3. Yes, fair enough. You make some good points about the essence of advertising is not reflecting reality. But in the same sense I’m not sure you could classify the RACV ad under “comedy” like you can with the CGU ads. Sure, both are absurd, but the key difference is that RACV is not overtly playing up the comedy. There is a representation of some core reality to call centre’s in that ad..the geeky, slightly uncool aspect that is supposed to make us think that “gee, these people really do like saving us money”. By calling Jason we are jettisoned or in some way imbibed into their culture, we are linked to something which is usually “just a voice at the other end of the phone”. RACV want us to think it is not just about insurance, but a person-to-person experience. You have to remember that large insurance companies are in the business of NOT paying out on policies. They couldn’t give a flying f*ck about its customers. That’s probably off the point a little, I apologise. In the end, it is just an ad, but in the end I’d also never buy insurance from RACV because of Jason. As for CGU and Suzan the “Profit Whore”…well don’t get me started! Thanks for your reply, sorry if I was a bit zealous with my opening post! Cheers, Matt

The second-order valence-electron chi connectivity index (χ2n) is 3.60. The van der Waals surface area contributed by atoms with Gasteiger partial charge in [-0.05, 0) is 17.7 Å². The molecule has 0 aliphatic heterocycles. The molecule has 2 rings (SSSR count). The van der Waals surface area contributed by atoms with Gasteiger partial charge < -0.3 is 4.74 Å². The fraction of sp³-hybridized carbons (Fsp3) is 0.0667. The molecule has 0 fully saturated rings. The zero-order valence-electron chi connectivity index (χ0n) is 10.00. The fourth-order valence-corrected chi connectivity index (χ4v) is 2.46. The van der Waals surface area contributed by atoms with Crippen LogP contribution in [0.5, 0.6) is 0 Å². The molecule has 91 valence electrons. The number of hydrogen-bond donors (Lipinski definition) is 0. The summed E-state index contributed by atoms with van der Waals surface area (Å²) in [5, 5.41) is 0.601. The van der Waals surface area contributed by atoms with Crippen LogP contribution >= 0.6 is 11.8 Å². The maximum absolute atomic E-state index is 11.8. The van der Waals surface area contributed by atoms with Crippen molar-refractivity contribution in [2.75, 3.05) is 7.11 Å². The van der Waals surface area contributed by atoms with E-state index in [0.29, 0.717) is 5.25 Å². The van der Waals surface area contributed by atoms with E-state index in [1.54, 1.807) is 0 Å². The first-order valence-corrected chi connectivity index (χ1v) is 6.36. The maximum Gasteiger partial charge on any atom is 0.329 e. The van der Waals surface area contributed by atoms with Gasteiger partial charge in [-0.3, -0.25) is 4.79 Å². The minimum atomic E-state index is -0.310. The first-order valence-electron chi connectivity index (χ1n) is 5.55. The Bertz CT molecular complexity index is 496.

4. I would have thought both ads have a great deal of ‘memorability’ about them in terms of brand recognition. Who could forget the catchy hook of “whoever you are, whatever you do” that identifies CGU?

    As an aside, the RACV ad features an interesting moment – one of the ladies behind the cubicle has her mouth strategically covered when she talks. That has always intrigued me.

  5. I have to say it was Nathan’s big, bushy eyebrows that made me remember the commercial the most. Personally, I can’t remember the last time I saw eyebrows that big and thick on TV before! I have to say it was quite a change from the usual trimmed and primmed actors one see’s on television these days!